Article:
Review | ‘And Just Like That …’ still doesn’t know what it’s looking for

This review contains spoilers for “And Just Like That …” Season 2.

“And Just Like That …” is still compensating. Hard.

Bruised by charges that the first season of the “Sex and the City” sequel was — save for the affair Miranda (Cynthia Nixon) had with Che (Sara Ramirez) — strangely sexless, the series returns with an almost comically insistent montage of the cast getting it on. Our principals strut confidently out of enormous closets and bathrooms to tantalize partners with whom they plan to have hot, exciting, liberated intercourse: Carrie (Sarah Jessica Parker) with podcast producer Franklyn (Ivan Hernandez), Lisa (Nicole Ari Parker) with husband Herbert (Christopher Jackson), Charlotte (Kristin Davis) with husband Harry (Evan Handler) and Seema (Sarita Choudhury) with French guy Zed (William Abadie). Miranda is of course with Che.

Whoever wrote this sequence was, I fear, a completist. Having worked through all these saucy entrances, the camera circles back to check in on everyone’s progress. I’m pleased to report that they are all (with one exception) writhing in uncomplicated ecstasy.

But if reading that list felt long, watching it felt even longer.

I couldn’t help but wonder why. This is, after all, the kind of thing at which “Sex and the City” excelled. The original show’s sex scenes often doubled as shorthand for the topic to be worked out over the course of an episode — Samantha (Kim Cattrall) getting bored during coitus, say, or Carrie wincing as an overzealous lover plied his trade. It occurs to me now that the show’s funniest, most fearless conversations tended to revolve around bad sex — why it was bad, or off-putting, or unfamiliar, and how much to risk to make it better.

Based on this pattern, you might expect the aforementioned exception to the Really Great Sex montage to set the episode’s agenda. Law professor Nya Wallace (Karen Pittman) appears in the sequence alone, “watching ‘Bridgerton’ knockoffs,” as she puts it to Miranda later, “waiting for a FaceTime from my estranged husband on tour.”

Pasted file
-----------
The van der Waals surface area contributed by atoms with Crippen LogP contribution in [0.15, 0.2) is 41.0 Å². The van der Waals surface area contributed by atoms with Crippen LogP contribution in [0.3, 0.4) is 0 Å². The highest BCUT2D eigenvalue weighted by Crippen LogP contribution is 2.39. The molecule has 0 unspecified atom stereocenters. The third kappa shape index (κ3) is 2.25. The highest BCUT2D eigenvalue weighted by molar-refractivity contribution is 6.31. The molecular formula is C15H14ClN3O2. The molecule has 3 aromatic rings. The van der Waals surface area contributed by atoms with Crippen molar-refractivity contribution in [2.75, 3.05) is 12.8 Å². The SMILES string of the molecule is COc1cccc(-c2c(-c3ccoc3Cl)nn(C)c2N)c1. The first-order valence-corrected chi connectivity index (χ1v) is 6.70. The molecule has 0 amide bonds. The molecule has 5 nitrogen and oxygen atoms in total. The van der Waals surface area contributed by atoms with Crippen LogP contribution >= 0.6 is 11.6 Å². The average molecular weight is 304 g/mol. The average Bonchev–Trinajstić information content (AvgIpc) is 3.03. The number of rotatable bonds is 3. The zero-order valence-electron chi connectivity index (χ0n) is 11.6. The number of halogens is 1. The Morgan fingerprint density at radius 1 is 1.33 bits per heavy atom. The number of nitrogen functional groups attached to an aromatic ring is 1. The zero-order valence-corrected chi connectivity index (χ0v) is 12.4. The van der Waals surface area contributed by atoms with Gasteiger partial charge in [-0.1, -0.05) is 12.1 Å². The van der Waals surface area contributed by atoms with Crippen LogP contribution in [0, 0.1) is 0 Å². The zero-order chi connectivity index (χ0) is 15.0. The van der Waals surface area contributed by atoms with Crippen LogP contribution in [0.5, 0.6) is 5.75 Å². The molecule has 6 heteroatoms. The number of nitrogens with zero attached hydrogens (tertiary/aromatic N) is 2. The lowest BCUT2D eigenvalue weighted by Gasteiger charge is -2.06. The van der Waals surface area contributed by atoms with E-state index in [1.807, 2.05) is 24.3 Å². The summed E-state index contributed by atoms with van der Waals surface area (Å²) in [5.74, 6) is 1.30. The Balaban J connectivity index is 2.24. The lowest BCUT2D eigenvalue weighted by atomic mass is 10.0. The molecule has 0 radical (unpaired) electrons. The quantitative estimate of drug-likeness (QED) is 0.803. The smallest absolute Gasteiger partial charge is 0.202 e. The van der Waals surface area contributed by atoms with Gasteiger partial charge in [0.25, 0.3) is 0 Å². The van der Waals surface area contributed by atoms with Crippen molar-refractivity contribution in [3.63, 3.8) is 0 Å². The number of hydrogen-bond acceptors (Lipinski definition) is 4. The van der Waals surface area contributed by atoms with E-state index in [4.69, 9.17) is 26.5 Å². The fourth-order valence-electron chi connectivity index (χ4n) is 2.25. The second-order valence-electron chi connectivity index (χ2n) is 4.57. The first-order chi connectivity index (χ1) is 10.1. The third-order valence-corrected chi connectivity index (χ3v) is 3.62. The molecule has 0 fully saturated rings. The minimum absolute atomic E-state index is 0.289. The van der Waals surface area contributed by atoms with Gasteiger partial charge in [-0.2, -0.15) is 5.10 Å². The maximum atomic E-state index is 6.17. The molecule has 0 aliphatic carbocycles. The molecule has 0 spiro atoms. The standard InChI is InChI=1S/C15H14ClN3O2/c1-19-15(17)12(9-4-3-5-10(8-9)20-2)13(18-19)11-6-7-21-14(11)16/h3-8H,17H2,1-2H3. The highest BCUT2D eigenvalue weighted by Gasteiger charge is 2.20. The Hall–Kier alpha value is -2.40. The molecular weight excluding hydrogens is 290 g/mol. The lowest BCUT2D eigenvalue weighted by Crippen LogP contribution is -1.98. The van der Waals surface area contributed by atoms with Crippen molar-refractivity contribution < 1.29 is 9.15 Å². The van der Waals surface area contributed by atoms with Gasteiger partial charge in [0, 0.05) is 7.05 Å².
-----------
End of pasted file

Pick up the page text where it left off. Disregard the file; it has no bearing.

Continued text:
It’s not Shakespeare but it’s a starting point, and because Nya is the last person we see in that endless intro — the punchline, as it were — I figured the episode’s main story, its A plot, would revolve around her or marinate in her version of a problem plenty of people have. Will Nya talk about how the collapse of her marriage is affecting her libido? Feel ambivalent about needing (or not needing) a man? Move from soft-core romance to porn? Sublimate her grief over losing someone she’s been with through most of her adult life?

It takes way too long to find out. Whereas “Sex and the City” was structured to a fault by Carrie’s voice-overs — lacing its characters’ risky discussions of sexual taboos with warm if sometimes frivolous epiphanies that tied all the plots together — “And Just Like That …” feels defensive and well meaning but also aimless and distractible. Like it keeps losing track of the story it’s trying to tell.

The episode does finally get around to Nya, but it would be charitable to call her story a C plot. The show visits virtually everyone else first, starting with a post-coital Carrie, who asks Franklyn why he likes watching cooking shows. (His answer: “No idea.”) This riveting exchange inspires Carrie to try to poach an egg.

The main story — a fabulous premise for a character obsessed with fashion, at least in theory — is that Carrie is going to the Met Ball! It’s unclear whether she’ll take Seema or Anthony (Mario Cantone) as her guest. Charlotte is also going; she’s in knots trying to decide whether to take Harry or Anthony as hers.

That’s most of what this plot covers, story-wise.

Is this … conflict? Is it even, strictly speaking, plot? These reshufflings fail to test or even mildly strain the relationships in question; Anthony, for instance, expresses only slight exasperation at getting bumped by his pals. We never see the ball itself, only some preparatory angst, and most of the pre-party panic belongs to a character we barely know who designs a bad dress.

Other storylines are murkier still. Take Lisa: She’s busy keeping track of her family’s things and trying to secure more fundraising for her documentary. Her husband says she’s working too hard and offers to just write her a check so she can relax. She takes umbrage. She’s a grown woman with multiple degrees, she says, and can find financing herself!

It’s unclear what we’re supposed to think about any of this; baffling nonevents like these stack up without sharpening into anything as coherent as a conflict. Herbert at one point forgets to send out invitations for a party, but it’s not a big deal. His mother disapproves of Lisa, but it’s basically fine. Lisa doesn’t like her son’s girlfriend and it seems like an actual arc might finally be in the offing — about maternal feelings of ownership over sons — but no such thing materializes in the episodes critics received. The biggest obstacle Lisa faces in the first seven episodes concerns transportation; twice, she ends up triumphantly walking to events to which she should have been driven.